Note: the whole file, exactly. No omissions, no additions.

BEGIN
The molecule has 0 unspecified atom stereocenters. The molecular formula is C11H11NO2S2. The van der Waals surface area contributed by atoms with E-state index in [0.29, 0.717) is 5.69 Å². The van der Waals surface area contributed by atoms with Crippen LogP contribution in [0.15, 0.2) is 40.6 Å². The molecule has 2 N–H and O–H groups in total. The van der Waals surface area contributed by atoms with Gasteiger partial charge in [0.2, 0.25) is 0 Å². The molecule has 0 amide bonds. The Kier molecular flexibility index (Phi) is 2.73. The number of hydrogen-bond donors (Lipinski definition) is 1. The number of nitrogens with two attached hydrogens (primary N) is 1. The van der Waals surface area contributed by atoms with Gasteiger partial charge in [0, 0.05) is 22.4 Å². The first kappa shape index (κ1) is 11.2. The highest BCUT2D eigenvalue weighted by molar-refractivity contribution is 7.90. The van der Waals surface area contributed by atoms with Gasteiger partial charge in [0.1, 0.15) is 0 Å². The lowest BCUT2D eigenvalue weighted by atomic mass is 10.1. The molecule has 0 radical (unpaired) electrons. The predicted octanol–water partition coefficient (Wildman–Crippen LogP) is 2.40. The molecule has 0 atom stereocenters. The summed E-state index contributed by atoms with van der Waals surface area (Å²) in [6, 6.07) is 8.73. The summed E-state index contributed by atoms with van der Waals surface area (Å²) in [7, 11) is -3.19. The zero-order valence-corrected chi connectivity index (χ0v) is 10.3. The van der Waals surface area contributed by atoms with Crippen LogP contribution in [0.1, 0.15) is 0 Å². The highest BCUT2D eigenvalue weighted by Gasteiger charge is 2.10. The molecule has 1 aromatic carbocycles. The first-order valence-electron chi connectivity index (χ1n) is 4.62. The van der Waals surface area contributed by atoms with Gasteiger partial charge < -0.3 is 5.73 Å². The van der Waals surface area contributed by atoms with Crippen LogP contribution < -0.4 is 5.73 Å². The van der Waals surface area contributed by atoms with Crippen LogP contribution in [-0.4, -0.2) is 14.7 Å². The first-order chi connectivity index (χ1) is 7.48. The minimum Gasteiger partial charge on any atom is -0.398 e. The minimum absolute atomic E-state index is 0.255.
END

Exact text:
The molecule has 0 unspecified atom stereocenters. The molecular formula is C11H11NO2S2. The van der Waals surface area contributed by atoms with E-state index in [0.29, 0.717) is 5.69 Å². The van der Waals surface area contributed by atoms with Crippen LogP contribution in [0.15, 0.2) is 40.6 Å². The molecule has 2 N–H and O–H groups in total. The van der Waals surface area contributed by atoms with Gasteiger partial charge in [0.2, 0.25) is 0 Å². The molecule has 0 amide bonds. The Kier molecular flexibility index (Phi) is 2.73. The number of hydrogen-bond donors (Lipinski definition) is 1. The number of nitrogens with two attached hydrogens (primary N) is 1. The van der Waals surface area contributed by atoms with Gasteiger partial charge in [0, 0.05) is 22.4 Å². The first kappa shape index (κ1) is 11.2. The highest BCUT2D eigenvalue weighted by molar-refractivity contribution is 7.90. The van der Waals surface area contributed by atoms with Gasteiger partial charge in [0.1, 0.15) is 0 Å². The lowest BCUT2D eigenvalue weighted by atomic mass is 10.1. The molecule has 0 radical (unpaired) electrons. The predicted octanol–water partition coefficient (Wildman–Crippen LogP) is 2.40. The molecule has 0 atom stereocenters. The summed E-state index contributed by atoms with van der Waals surface area (Å²) in [6, 6.07) is 8.73. The summed E-state index contributed by atoms with van der Waals surface area (Å²) in [7, 11) is -3.19. The zero-order valence-corrected chi connectivity index (χ0v) is 10.3. The van der Waals surface area contributed by atoms with Crippen LogP contribution in [0.1, 0.15) is 0 Å². The highest BCUT2D eigenvalue weighted by Gasteiger charge is 2.10. The molecule has 1 aromatic carbocycles. The first-order valence-electron chi connectivity index (χ1n) is 4.62. The van der Waals surface area contributed by atoms with Gasteiger partial charge < -0.3 is 5.73 Å². The van der Waals surface area contributed by atoms with Crippen LogP contribution < -0.4 is 5.73 Å². The van der Waals surface area contributed by atoms with Crippen LogP contribution in [-0.4, -0.2) is 14.7 Å². The first-order chi connectivity index (χ1) is 7.48. The minimum Gasteiger partial charge on any atom is -0.398 e. The minimum absolute atomic E-state index is 0.255.